There`s maybe no better way to sum up the outlook of Acoustic Syndicate circa 2005 than the words of Bryon McMurry on the Shelby folk-rock oufit’s song “It Was Good While It Lasted.” “Nothing lasts forever and we find out who we are,” he sang on the band’s 2000 album Tributaries, unaware then that it might be the band’s mantra in only a few years time as they entered an indeterminable furlough. The McMurrys — Bryon, Fitz and cousin Steve — knew just who they were: a close-knit group built upon rural values of sustainability and commitment to the family. When the two brothers began to experience growth in their own families, their incessant touring lifestyle of the past decade suddenly became an afterthought.

“Fitz and Brian were both having to be gone during pregnancies and the last thing we wanted to do is have our families suffer on account of what we’re doing,” said Steve. “It’s important for us to stay centered and understand what’s most important. It was the obvious thing to do at that point.”

The group was arguably going out at their peak. They had just released one of their best-received albums in 2004’s Long Way Round (Sugar Hill), and kicked off the album’s supporting tour with a return to the Bonnaroo Music Festival after performing the inaugural festival two years earlier. Steve says that show in particular was instrumental in that tour’s success.

. . .   . . .    . . .

At the urging of their booking agent Hugh Southard, the group started playing more and more shows around 2007, learning how to juggle being a working band and family men at the same time. The days of 180- 200 shows per year may be over for the band, but Steve says that being able to have their families present has engendered a new kind of creative freedom in them.

As of now, they’re not only looking to begin recording their first album in seven years, but their arrangement is growing as well. Bassist Jay Sanders invited a friend, dobro player Billy Cardine, to join the group for a performance at last year’s Asheville Earth Day Celebration, and Steve said they knew almost immediately that he was a perfect fit for the group.

The addition is progressive for the group’s sound, which Steve describes as being edgier than any other era of the band, and for the first time, they’ll be writing songs specifically to feature a certain instrument. They hope to hit Echo Mountain Recording in Asheville with the pool of 15-16 songs later in 2011, many of which Steve describes as being written from a deeper, more personal place than ever before.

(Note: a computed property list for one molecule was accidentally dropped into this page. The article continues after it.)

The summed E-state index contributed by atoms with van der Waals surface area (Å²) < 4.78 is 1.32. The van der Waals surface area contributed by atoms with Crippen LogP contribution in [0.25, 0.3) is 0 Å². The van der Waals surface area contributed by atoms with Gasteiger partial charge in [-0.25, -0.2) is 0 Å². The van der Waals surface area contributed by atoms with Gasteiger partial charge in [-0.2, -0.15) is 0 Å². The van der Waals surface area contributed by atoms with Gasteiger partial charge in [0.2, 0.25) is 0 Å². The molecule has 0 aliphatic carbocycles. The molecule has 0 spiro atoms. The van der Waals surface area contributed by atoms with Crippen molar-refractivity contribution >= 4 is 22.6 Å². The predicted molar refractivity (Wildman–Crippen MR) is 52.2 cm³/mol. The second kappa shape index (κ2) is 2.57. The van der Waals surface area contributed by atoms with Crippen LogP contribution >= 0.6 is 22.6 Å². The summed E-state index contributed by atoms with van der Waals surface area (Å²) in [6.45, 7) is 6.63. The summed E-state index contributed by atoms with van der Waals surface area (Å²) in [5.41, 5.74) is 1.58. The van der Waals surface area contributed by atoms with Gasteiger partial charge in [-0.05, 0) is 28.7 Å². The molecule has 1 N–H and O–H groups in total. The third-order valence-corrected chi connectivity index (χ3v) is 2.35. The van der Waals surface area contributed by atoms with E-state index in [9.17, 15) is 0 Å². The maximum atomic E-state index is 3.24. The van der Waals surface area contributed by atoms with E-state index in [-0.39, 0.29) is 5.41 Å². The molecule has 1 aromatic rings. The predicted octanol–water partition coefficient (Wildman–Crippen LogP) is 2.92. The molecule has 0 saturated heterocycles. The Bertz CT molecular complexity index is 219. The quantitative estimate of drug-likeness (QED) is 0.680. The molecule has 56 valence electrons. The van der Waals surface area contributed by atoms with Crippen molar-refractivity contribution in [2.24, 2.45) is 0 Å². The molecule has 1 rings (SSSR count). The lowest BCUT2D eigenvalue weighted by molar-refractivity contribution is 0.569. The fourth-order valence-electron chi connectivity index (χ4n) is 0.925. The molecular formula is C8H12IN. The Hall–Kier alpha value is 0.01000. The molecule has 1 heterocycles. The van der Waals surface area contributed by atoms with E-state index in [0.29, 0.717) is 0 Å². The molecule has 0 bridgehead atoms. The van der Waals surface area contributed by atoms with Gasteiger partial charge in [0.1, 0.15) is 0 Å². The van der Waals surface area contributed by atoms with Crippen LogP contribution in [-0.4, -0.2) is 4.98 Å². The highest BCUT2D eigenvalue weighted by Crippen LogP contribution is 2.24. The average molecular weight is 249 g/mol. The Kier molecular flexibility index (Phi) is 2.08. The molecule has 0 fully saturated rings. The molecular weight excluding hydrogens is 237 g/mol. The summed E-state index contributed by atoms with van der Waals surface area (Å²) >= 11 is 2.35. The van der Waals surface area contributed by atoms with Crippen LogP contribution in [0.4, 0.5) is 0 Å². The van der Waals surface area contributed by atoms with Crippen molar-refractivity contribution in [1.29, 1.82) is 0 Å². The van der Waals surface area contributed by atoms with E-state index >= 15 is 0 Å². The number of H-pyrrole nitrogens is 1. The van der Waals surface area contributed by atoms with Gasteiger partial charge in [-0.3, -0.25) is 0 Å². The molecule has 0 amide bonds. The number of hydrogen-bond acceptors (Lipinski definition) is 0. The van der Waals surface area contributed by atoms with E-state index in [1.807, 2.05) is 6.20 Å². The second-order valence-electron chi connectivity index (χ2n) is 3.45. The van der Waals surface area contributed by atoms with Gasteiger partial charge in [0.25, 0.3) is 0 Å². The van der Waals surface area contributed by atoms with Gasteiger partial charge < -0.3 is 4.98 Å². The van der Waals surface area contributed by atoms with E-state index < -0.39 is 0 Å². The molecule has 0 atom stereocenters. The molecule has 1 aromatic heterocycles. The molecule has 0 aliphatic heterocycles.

“I always tried to keep songwriting away from my personal life, but there’s been a couple of things in my life with living and people dying. Some major influences that really changed my reality,” he said somewhat hesitantly. “I thought about it and thought about it, and sort of avoided writing anything about it, but something kept bugging me to do it.”

He added that the time away has allowed him and his cousins to refocus their creativity after admittedly becoming burnt out in the year before their hiatus. Reenergized as a group, Steve believes that the band is in as good of a creative place as they’ve ever been.

“When you get burnt out and you start to write songs from the gut, it’s just not good,” he said. “It’s better to be creative out of a desire to be creative and not a need to be creative.”

READ THE FULL ARTICLE HERE: http://www.yesweekly.com/triad/article-11650-as-the-acoustic-syndicate-family-grows-a-new-album-finally-awaits.html

Photo by Bright Life Photography

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Ryan Snyder with Yes! Weekly interviewed with Acoustic Syndicate’s Steve “Big Daddy” McMurry in preview for their show coming up on Saturday March 5th at the Blind Tiger in Greensboro. Here are some excerpts from the article. Be sure to click the link to the full interview!

As the Syndicate Family Grows, A New Album Finally Awaits

By Ryan Snyder

Yes! Weekly www.yesweekly.com

Acoustic Syndicate ready their first new material in years for their Saturday show in Greensboro.

There`s maybe no better way to sum up the outlook of Acoustic Syndicate circa 2005 than the words of Bryon McMurry on the Shelby folk-rock oufit’s song “It Was Good While It Lasted.” “Nothing lasts forever and we find out who we are,” he sang on the band’s 2000 album Tributaries, unaware then that it might be the band’s mantra in only a few years time as they entered an indeterminable furlough. The McMurrys — Bryon, Fitz and cousin Steve — knew just who they were: a close-knit group built upon rural values of sustainability and commitment to the family. When the two brothers began to experience growth in their own families, their incessant touring lifestyle of the past decade suddenly became an afterthought.